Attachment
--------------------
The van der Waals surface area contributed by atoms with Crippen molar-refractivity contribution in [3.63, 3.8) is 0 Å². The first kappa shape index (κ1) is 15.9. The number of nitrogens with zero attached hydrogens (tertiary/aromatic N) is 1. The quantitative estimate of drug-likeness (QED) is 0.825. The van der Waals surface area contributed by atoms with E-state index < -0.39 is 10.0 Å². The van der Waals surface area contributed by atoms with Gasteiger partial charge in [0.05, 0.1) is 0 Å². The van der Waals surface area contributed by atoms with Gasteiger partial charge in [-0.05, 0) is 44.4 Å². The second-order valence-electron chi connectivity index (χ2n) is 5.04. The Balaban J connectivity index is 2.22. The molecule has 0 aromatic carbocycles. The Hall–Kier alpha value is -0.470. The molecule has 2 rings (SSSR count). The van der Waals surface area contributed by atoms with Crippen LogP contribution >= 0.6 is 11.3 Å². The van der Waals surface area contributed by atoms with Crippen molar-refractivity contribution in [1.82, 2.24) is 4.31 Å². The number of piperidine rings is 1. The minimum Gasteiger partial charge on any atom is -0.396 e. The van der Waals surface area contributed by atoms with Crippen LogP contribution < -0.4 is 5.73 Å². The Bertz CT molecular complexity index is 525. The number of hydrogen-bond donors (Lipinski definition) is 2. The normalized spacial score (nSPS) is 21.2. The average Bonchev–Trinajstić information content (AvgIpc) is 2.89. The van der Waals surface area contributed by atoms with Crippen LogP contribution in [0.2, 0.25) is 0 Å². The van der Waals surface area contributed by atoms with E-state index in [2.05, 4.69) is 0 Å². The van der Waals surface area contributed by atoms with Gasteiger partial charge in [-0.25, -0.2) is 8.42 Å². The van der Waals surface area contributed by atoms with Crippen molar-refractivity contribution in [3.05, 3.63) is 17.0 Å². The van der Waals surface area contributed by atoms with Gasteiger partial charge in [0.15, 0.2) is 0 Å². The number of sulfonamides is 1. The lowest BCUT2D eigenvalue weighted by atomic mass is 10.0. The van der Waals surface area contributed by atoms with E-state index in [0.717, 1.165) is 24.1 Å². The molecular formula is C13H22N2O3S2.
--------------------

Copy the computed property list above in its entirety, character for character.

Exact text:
The van der Waals surface area contributed by atoms with Crippen molar-refractivity contribution in [3.63, 3.8) is 0 Å². The first kappa shape index (κ1) is 15.9. The number of nitrogens with zero attached hydrogens (tertiary/aromatic N) is 1. The quantitative estimate of drug-likeness (QED) is 0.825. The van der Waals surface area contributed by atoms with E-state index < -0.39 is 10.0 Å². The van der Waals surface area contributed by atoms with Gasteiger partial charge in [0.05, 0.1) is 0 Å². The van der Waals surface area contributed by atoms with Gasteiger partial charge in [-0.05, 0) is 44.4 Å². The second-order valence-electron chi connectivity index (χ2n) is 5.04. The Balaban J connectivity index is 2.22. The molecule has 0 aromatic carbocycles. The Hall–Kier alpha value is -0.470. The molecule has 2 rings (SSSR count). The van der Waals surface area contributed by atoms with Crippen LogP contribution >= 0.6 is 11.3 Å². The van der Waals surface area contributed by atoms with Crippen molar-refractivity contribution in [1.82, 2.24) is 4.31 Å². The number of piperidine rings is 1. The minimum Gasteiger partial charge on any atom is -0.396 e. The van der Waals surface area contributed by atoms with Crippen LogP contribution < -0.4 is 5.73 Å². The Bertz CT molecular complexity index is 525. The number of hydrogen-bond donors (Lipinski definition) is 2. The normalized spacial score (nSPS) is 21.2. The average Bonchev–Trinajstić information content (AvgIpc) is 2.89. The van der Waals surface area contributed by atoms with Crippen LogP contribution in [0.2, 0.25) is 0 Å². The van der Waals surface area contributed by atoms with E-state index in [2.05, 4.69) is 0 Å². The van der Waals surface area contributed by atoms with Gasteiger partial charge in [-0.25, -0.2) is 8.42 Å². The van der Waals surface area contributed by atoms with Crippen molar-refractivity contribution in [3.05, 3.63) is 17.0 Å². The van der Waals surface area contributed by atoms with Gasteiger partial charge in [0.15, 0.2) is 0 Å². The number of sulfonamides is 1. The lowest BCUT2D eigenvalue weighted by atomic mass is 10.0. The van der Waals surface area contributed by atoms with E-state index in [0.717, 1.165) is 24.1 Å². The molecular formula is C13H22N2O3S2.